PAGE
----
Saturday, April 05, 2014

Swimming the Tiber

So, it's been a while since I've written.  Far too long, in fact.  But there have been so many questions rolling around in my head for so long that I really felt I had little to write about.  Unless my readers wanted a list of all my concerns and doubts, I felt I had little to offer.  I knew I was dissatisfied with the fundamentalist patriarchal "gospel," but I was equally dissatisfied and disillusioned with the liberal emerging church dogma I found in my return to the United Methodist Church.  (I realize that there is much disparity in teaching among UM churches.  The church of my youth, St Peter UMC, is faithful and orthodox.  Others, I have found, are not so faithful to the teachings of the Bible. The final straw for me was reading the official position of the UMC on abortion.  It states that while they don't believe that abortion should be used for birth control, eugenics or gender-selection, they do understand that abortion is sometimes justified.  I cannot see Jesus saying it is okay or justified to murder an unborn child.)  So I searched.  And prayed.  And searched some more.  I made lists of doctrines that confused me and questions that I needed answered.

Realizing that many modern churches claim to base their worship on the New Testament church of Acts, I went back to the teachings of the early Church fathers like St Clement and St Irenaeus to see how they described the meeting of the early Christians.  And what struck me most was the emphasis on the reading of the Word and the celebration of the Lord's Supper.  And startlingly, how adamant the early Fathers were about the Real Presence in the Eucharist.  Our old church celebrated the Lord's Supper each week, but made a big deal each week about how it was only symbolic and had no power in and of itself. (They also said the same thing about baptism, which struck me as bizarre.  I mean, why celebrate the sacraments if they have no power?)  But looking at Jesus' first references to the Eucharist in the sixth chapter of John, far before the Last Supper, it seemed like the Real Presence was an indisputable doctrine.  When Jesus explained that in order to have eternal life, one must literally chew his flesh, many were dismayed and grumbled about this teaching.  It seemed to me that if He only meant for the Eucharist to be symbolic, He would have backtracked and explained that it was all just a metaphor.  But He didn't.  He stood His ground, saying "'Very truly I say to you, unless you eat the flesh of the Son of Man and drink his blood, you have no life in you.  Whoever eats my flesh and drinks my blood has eternal life, and I will raise them up at the last day.  For my flesh is real food and my blood is real drink.  Whoever eats my flesh and drinks my blood remains in me, and I in them.  Just as the living Father sent me and I live because of the Father, so the one who feeds on me will live because of me.'"  (John 6:53-57)  And then the Bible says many of his disciples left because they could not accept this teaching.  After reading this passage several times, coupled with the writings of St Clement and St Irenaeus, I came to the conclusion that there could be no other faithful way to interpret Jesus' words about Communion.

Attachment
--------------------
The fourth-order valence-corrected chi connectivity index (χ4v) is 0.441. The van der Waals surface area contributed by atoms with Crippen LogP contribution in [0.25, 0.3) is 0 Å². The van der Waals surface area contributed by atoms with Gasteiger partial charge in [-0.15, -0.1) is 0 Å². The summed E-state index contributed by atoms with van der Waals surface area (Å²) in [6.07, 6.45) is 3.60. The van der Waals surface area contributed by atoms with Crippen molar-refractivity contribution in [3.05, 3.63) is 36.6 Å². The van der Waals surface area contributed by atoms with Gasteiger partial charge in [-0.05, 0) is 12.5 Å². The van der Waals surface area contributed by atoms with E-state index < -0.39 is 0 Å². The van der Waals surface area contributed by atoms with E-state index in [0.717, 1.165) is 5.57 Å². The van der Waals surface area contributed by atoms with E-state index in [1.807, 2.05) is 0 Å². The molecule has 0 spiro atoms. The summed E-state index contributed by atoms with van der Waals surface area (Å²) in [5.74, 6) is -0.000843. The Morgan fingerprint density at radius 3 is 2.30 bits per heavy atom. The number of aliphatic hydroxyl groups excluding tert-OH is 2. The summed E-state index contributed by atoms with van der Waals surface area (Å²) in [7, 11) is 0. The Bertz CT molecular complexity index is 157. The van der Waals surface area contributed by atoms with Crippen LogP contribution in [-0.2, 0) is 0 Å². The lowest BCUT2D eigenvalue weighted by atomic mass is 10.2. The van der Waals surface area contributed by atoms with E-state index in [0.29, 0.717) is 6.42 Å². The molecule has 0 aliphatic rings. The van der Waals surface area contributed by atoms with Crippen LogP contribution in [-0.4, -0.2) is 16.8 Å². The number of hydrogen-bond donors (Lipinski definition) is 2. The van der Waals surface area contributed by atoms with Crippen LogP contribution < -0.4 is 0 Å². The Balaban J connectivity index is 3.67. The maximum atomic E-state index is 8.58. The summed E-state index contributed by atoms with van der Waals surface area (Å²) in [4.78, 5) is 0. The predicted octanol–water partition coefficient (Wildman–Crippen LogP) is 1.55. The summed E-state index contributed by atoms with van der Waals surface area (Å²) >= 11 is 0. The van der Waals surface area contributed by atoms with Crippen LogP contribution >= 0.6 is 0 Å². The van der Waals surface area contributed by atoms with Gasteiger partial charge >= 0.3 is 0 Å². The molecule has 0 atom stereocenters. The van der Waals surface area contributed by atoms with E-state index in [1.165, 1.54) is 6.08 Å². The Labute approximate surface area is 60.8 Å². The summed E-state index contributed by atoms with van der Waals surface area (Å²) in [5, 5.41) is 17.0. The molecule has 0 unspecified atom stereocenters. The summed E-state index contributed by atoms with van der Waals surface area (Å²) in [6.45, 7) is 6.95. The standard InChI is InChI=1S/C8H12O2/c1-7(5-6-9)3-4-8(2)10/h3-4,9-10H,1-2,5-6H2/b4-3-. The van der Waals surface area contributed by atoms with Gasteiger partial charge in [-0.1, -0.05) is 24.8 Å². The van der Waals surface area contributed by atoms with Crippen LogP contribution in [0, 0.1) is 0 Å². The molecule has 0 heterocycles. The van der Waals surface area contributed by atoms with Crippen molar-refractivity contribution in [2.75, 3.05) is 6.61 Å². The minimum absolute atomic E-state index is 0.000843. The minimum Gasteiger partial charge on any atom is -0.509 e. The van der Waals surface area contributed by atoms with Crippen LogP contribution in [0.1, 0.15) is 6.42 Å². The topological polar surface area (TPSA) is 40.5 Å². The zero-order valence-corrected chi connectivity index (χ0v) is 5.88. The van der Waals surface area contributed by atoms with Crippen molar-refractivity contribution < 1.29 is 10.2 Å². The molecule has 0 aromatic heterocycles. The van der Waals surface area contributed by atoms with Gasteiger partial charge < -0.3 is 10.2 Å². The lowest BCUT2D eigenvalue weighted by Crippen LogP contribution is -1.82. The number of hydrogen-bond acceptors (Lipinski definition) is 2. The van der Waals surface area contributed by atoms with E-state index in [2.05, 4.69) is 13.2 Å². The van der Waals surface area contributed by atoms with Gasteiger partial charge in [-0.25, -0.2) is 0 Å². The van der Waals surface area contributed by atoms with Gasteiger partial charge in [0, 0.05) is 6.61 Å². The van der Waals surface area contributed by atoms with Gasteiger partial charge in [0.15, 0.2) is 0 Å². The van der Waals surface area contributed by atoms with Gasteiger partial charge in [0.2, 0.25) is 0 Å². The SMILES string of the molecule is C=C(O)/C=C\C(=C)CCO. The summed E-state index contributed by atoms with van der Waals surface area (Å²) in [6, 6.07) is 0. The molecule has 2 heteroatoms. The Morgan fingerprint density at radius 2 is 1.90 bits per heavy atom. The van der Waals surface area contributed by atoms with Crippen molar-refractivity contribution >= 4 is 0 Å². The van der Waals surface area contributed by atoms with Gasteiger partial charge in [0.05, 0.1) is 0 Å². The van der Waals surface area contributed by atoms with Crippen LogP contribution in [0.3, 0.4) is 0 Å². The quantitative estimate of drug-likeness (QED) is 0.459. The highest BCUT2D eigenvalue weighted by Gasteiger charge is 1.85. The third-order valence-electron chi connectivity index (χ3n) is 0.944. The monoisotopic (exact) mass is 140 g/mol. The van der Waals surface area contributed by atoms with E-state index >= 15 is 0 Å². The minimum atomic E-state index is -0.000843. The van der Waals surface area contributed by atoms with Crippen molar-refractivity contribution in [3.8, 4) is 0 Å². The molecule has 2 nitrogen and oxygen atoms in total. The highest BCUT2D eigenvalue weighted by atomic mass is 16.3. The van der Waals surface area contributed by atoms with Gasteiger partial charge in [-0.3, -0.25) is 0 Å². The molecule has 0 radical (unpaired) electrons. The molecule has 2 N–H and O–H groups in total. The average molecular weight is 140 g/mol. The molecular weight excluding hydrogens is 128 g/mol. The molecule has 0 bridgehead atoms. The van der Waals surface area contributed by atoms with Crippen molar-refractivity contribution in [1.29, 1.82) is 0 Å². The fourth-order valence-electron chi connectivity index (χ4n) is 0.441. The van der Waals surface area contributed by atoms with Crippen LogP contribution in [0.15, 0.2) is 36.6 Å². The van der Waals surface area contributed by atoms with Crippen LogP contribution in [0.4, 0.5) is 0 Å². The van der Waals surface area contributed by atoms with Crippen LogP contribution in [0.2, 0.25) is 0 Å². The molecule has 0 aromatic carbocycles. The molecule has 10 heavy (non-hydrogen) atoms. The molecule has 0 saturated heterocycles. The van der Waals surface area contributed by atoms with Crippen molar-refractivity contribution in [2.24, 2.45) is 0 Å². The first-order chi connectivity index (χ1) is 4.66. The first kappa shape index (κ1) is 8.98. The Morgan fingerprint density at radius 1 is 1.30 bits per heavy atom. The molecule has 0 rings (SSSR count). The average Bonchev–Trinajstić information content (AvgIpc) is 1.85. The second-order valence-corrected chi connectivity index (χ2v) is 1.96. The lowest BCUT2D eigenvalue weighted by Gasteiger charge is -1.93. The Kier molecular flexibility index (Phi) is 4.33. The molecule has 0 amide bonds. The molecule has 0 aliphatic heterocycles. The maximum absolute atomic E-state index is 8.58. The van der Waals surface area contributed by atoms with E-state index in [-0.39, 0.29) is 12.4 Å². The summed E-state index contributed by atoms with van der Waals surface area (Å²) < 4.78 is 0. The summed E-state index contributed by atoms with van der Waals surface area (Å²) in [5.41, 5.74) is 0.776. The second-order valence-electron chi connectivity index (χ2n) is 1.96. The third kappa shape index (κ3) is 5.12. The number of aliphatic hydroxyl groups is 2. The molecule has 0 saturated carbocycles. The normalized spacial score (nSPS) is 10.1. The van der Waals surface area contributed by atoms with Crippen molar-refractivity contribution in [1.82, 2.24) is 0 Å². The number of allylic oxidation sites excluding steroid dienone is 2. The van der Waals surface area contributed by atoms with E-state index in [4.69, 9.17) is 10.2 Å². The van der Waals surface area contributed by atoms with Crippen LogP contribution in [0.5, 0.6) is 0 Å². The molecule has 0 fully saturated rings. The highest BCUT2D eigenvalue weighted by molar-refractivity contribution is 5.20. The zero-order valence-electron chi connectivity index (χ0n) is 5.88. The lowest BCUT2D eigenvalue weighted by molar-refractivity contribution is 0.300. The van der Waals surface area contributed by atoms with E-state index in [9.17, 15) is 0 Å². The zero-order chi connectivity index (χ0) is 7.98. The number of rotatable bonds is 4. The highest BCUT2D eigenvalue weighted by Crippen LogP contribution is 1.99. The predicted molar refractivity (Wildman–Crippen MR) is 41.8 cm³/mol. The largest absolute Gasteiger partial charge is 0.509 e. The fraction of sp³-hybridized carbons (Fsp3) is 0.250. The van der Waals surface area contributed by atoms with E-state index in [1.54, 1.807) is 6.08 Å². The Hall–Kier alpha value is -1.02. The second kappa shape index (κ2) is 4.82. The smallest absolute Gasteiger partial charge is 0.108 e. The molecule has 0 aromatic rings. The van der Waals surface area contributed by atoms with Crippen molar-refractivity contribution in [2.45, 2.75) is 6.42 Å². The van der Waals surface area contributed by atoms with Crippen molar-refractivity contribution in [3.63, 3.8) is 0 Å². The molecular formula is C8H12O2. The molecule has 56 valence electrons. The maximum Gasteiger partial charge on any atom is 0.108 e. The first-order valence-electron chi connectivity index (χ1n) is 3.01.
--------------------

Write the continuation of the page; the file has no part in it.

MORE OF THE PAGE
Looking at the doctrines of various denominations, it became clear that only a select few taught the Real Presence.  Roman Catholics and Eastern Orthodox both teach transubstantiation, and Lutherans teach something just short of it - that Christ is truly present in the sacrament, although the species themselves remain bread and wine.  So the field narrowed fairly quickly.

There were several other hurdles I had to clear before I would be able to accept any of those three denominations though.  For years I had been frustrated by the lack of female leadership and authority in the fundamentalist churches.  I was told that as a woman I was easily deceived and unfit for teaching men or even boys.  I was informed that since my eldest son was nearing puberty, I needed to allow my husband to do all his religious instruction since he shouldn't have to be under the authority of a woman.  I was further instructed that I could not teach a mixed gender Sunday school class once the kids reached puberty since the boys needed to be taught by men.  Women, apparently, were only fit for teaching other women and small children.  (Which seemed a rather strange leap in logic to me.  If women are so easily deceived, why should we even be allowed to teach each other?  By the fundy logic, we wouldn't be able to discern if the other women were teaching heresy.  If women are truly more likely to teach error, it seems doubly imperative to have men teaching women and small children.  But I digress.)  I saw marriages that operated more like corporations with the dad/husband dictating orders like the boss and the mom/wife dutifully carrying them out like some sort of underling.  And it made me sad.  To me it seemed a perversion of the Biblical ideal of mutual submission and deference.  So I was quite wary of looking at churches that seemed to institutionalize the practice of male-centered authority.